HyperX’s Cloud Mix Buds makes managing multi-device audio a breeze – Engadget
Wireless headphones have gotten better at connecting to multiple devices in recent years. But pairing can still be kind of a hassle, especially if you’re gaming on a range of devices including consoles, phones and PCs. But after testing out its new Cloud Mix Buds, it feels like HyperX has come up with a simple and elegant way of supporting wireless audio on a bunch of different gadgets, regardless of if you’re gaming or just relaxing to music.
The main thing that separates the Cloud Mix Buds from similar headphones is that in addition to Bluetooth 5.2, the earbuds also come with their own dongle that sends audio over a dedicated 2.4Ghz channel. So not only do you get lower latency compared to Bluetooth – which is extremely useful when you’re playing fast-paced games – you also get a stronger signal that’s less likely to cut out.
The thing I like the most about the Cloud Mix Buds’ kit is that because the dongle has a USB-C connector, it worked seamlessly with every gaming system I tested including more oddball ones like the Steam Deck. And I didn’t even need to install HyperX’s free Ngenuity app either. The one exception is that, while the Cloud Mix Buds are compatible with both Android and iOS devices, PCs and consoles at large, because Microsoft uses a proprietary wireless audio protocol, the earbuds don’t work with Xboxes.
That makes switching wireless audio as easy as moving the dongle from one device to another. In my experience, the best way to take advantage of buds’ dual-mode wireless connectivity was by keeping them paired with my phone over Bluetooth (where latency isn’t as big a concern) and attaching the dongle to whatever I’m gaming on at the time. The USB-C adapter even has a handy button that you can press to mute its mics.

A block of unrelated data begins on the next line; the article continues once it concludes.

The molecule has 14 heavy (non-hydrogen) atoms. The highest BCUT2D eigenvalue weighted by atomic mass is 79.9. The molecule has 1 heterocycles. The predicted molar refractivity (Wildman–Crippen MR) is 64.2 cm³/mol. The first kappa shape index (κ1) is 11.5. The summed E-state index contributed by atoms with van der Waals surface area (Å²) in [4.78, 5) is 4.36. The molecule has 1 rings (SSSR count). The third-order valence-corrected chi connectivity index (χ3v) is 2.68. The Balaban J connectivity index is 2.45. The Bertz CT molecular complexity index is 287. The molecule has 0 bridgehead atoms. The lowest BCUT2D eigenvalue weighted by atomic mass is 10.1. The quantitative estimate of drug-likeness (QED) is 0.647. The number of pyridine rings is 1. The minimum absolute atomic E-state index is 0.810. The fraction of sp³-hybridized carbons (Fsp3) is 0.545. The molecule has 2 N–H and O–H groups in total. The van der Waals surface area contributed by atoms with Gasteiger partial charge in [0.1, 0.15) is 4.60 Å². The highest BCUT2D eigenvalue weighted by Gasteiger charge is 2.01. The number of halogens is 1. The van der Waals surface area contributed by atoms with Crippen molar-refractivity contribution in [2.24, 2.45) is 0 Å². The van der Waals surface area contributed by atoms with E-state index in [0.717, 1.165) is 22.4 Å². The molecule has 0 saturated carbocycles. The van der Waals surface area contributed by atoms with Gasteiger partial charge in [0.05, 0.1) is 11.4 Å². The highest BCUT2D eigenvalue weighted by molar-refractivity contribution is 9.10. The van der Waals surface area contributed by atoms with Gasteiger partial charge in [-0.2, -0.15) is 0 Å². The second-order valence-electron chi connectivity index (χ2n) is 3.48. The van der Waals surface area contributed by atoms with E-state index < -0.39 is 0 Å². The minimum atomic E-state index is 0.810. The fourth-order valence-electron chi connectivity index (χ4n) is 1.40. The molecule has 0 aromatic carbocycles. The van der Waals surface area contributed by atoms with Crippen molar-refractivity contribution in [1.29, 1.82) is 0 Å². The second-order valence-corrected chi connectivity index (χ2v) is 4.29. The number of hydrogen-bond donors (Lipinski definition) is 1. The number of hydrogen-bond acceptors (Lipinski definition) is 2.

For gadgets that don’t have a USB-C port or have ports that are hard to reach, the Cloud Mix Buds come with a handy extension adapter and a USB-C to USB-A cable.
As an added bonus, HyperX includes a small extension adapter and a USB-C to USB-A cable with the earbuds. This allows the buds to work with an even wider range of devices like the Nintendo Switch, whose lone USB-C port is occupied when docked. So instead of plugging the dongle into the console itself, you can connect the extension adapter to the USB-A port on the Switch’s dock, and then plug the dongle into that. This also worked really well for my desktop PC, which doesn’t support Bluetooth (it has an older mobo without built-in WiFi or BT) and lacks easily accessible front-side USB-C ports.
As far as audio quality goes, the Cloud Mix Buds 12mm drivers deliver crisp sound including a bit deeper bass than what I get from Samsung’s Galaxy Buds Pro. And while it’s subtle, the reduced latency you get with the 2.4GHz connectivity is noticeable in shooters where reaction times really matter. Unfortunately, because I’ve been using the buds prior to their official release, I didn’t have the chance to dive deeper into the Ngenuity app’s more advanced features, which include support for virtual 7.1 surround sound, customizable EQs and adjustable touch controls.
For devices like a PS5, the size of the Cloud Mix Buds’ dongle may block other nearby ports.
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